OLWH: A Checklist for Managing Toys
Why the Client Called
"Help! I’m tripping over railroad tracks and plastic dinosaurs!” That was the plea from a new client whose 5-year-old son headed to kindergarten last month. After years of living and playing at home, this young boy was about to enter the world of school. My client was as excited to get his toys out of the house as the son was for “Choice Time” at school.
In this case, the son previously attended preschool just a few hours each week, so his primary playground was the family living room. Toys abounded in every crevice - tucked under the coffee table, stuck besides the fireplace, in the TV console and burgeoning from a corner basket. There were also toys on bookshelves in his room and stuffed animals in the dresser drawers. Time to declutter!
While the son was gone, my client and I pulled out every single toy and categorized them. She found multiples of the same toys, missing parts, broken pieces and, of course, absolute Hall-of-Fame toys. We followed the principles below to help declutter the toys, and I donated those (still in good shape) to a local charity. If you need help clearing out toys, follow these tips:
Follow the 80/20 rule. This tried and true adage rings true for kids and adults alike. Kids can spend about 80% of their time playing with 20% of their toys. To address this, start by taking an inventory of the toys and games your kids have. Look for duplicates, broken toys, missing pieces, and toys rarely used. Toss or donate those items, and start your organizing with the remaining toys.
Keep it simple. Simplicity rules when it comes to toy organization. Set up a system that is easy to maintain – and it doesn’t have to be expensive. Kid-height cubbies and baskets in simple shelving go a long way to provide ‘homes’ for all the toys. (And skip the lids!)
Skip the toy box. Toy boxes are cute, sometimes sentimental, and seem like a good idea. In reality, they turn into “coffins” of lost and broken pieces. Your child might dump out the whole box to find something – to no avail.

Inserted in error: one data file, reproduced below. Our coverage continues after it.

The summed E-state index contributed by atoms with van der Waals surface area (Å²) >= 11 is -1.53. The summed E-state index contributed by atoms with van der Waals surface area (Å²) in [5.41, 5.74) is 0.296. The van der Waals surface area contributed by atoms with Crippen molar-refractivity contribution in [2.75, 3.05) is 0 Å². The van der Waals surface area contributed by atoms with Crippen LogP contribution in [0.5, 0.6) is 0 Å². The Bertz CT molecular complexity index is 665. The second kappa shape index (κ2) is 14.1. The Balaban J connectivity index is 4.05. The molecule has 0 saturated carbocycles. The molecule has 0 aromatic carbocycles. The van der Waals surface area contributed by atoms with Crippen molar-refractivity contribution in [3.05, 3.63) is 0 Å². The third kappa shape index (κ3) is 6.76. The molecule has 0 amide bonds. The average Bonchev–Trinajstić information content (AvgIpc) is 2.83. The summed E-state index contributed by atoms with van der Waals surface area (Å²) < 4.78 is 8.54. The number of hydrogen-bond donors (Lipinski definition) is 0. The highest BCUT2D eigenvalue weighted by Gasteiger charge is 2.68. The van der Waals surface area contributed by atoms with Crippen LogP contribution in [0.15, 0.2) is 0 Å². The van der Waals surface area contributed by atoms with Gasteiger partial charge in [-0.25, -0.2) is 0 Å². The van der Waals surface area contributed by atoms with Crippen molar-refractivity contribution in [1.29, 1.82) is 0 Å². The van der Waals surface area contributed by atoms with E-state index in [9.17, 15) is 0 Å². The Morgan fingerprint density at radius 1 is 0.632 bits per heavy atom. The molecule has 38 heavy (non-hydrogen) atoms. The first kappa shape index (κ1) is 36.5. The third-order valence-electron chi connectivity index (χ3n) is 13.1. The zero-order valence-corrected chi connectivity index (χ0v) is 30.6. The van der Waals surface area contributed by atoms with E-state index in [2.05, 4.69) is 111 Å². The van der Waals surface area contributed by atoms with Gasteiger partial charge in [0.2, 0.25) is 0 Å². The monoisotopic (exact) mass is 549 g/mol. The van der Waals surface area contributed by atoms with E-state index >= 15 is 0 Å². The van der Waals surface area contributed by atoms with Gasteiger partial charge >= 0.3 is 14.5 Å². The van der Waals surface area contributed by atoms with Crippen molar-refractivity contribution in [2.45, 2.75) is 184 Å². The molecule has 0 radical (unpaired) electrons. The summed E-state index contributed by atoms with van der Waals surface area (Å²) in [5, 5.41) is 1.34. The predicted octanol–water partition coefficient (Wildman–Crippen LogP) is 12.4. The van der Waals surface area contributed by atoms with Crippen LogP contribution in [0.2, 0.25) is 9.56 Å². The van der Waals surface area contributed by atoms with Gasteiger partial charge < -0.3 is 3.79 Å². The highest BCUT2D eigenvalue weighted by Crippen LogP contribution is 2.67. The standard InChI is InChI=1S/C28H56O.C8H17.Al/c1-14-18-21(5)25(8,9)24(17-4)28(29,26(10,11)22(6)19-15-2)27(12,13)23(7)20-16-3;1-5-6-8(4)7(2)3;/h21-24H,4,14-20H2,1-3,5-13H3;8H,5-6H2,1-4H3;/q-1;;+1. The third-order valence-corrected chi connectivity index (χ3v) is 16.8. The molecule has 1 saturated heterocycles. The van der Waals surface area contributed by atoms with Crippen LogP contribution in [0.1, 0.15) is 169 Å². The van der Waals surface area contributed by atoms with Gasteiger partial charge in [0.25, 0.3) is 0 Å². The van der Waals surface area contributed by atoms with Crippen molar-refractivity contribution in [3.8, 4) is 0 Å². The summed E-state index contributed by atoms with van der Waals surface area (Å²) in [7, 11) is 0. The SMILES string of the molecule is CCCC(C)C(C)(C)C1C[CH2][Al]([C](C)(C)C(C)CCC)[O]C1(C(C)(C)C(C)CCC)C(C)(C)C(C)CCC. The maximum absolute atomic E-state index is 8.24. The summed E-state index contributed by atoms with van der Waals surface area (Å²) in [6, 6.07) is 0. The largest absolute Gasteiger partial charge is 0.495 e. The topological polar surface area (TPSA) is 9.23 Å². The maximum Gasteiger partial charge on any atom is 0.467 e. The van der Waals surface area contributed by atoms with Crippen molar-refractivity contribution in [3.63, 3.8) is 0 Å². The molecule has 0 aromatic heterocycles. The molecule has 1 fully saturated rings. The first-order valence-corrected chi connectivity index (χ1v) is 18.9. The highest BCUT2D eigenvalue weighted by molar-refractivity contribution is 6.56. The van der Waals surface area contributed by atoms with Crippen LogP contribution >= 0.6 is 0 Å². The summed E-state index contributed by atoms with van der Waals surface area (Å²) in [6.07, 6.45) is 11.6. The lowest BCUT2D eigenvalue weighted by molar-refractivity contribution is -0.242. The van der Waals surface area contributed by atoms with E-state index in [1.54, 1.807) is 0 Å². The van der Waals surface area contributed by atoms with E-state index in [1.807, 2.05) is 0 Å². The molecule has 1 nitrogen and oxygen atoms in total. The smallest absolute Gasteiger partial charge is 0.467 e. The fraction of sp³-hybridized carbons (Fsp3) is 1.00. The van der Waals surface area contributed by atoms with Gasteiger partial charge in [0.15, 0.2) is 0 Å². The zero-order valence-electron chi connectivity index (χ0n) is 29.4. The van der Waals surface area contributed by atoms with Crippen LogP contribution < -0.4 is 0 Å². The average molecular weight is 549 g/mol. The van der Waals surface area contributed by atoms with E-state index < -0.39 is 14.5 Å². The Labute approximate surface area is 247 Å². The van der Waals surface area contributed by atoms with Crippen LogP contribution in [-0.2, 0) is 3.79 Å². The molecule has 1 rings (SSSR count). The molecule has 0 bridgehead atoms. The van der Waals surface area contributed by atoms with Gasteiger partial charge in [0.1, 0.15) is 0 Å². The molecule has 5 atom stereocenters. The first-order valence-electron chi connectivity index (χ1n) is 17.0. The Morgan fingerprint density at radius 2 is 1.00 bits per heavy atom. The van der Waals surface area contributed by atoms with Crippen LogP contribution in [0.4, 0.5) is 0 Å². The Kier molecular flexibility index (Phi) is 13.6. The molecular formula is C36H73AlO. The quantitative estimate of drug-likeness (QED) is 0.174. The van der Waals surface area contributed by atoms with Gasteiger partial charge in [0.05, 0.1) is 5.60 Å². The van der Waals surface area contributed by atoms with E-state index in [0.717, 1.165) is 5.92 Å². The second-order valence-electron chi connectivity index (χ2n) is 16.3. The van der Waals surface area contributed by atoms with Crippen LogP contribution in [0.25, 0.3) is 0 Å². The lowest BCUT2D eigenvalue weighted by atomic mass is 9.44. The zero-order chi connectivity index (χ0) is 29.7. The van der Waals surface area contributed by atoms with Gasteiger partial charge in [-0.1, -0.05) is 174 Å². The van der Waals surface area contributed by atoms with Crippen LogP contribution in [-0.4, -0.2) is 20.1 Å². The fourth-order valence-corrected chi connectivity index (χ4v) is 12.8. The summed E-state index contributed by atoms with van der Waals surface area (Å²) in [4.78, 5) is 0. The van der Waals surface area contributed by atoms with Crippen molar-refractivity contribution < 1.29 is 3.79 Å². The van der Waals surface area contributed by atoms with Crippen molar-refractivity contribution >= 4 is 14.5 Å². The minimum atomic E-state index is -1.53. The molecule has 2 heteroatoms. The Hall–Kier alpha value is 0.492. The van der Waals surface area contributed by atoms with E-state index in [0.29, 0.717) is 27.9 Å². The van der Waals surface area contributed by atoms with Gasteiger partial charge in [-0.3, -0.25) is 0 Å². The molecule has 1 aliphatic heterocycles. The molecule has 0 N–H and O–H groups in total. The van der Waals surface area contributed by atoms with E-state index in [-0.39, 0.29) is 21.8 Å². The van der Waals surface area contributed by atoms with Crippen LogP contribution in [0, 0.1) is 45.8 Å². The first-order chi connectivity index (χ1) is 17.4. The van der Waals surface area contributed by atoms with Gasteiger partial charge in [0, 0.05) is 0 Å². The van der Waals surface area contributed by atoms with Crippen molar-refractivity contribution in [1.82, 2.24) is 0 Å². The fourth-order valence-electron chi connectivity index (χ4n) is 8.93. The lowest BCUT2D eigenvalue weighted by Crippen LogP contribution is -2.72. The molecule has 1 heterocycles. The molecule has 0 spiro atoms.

Organize from the bottom up. Adult furniture and organizing systems don't translate well to children's needs. Anything on a high shelf tends to be forgotten (or needs adults supervision.) So organize from a kid’s-eye standpoint. Favorite train set or Little Pony collection? Bottom shelf. Grandmother’s china tea set? Top shelf.
Labeling. Label! Label! Label! If your child can read, great. Use words to label bins & cubbies. (They can even be involved in creating the labels.) If your child can’t read, label with pictures or clip art. Also, consider using clear plastic bins or uncovered baskets until your child gets familiar with the order and system set up in his or her room.
Understand your space. For most, space is a finite thing. Because you can only have so much, be realistic and firm about what you have room to keep. If you have organized your toys and they don’t fit your space, you have too many toys. Throw out or recycle everything that is broken or missing pieces. Then, work with your kids to identify toys that can be given to a charity.
Toy rotation. Create a “toy library” for your child. Allow the child to pick their current favorite items, and take other well-loved toys into a plastic bin. This box can be pulled out on a rainy day, or when the child has grown weary of the current availability. Those from the toy library will seem new again.
Clean – with your kids. Make sure your child pitches in to clean the room so they understand the system and importance of tidiness. And so they understand the process - how to achieve organization. The usual peaks and valleys approach to cleaning a room can be frustrating. Their room is clean, they play, and suddenly their room is back to messy normal. Help your child stop the cycle by building maintenance routines into each day. Whether at night or the morning, make time to clean up instead of falling into the trap of squeezing it into the day – or yelling about it.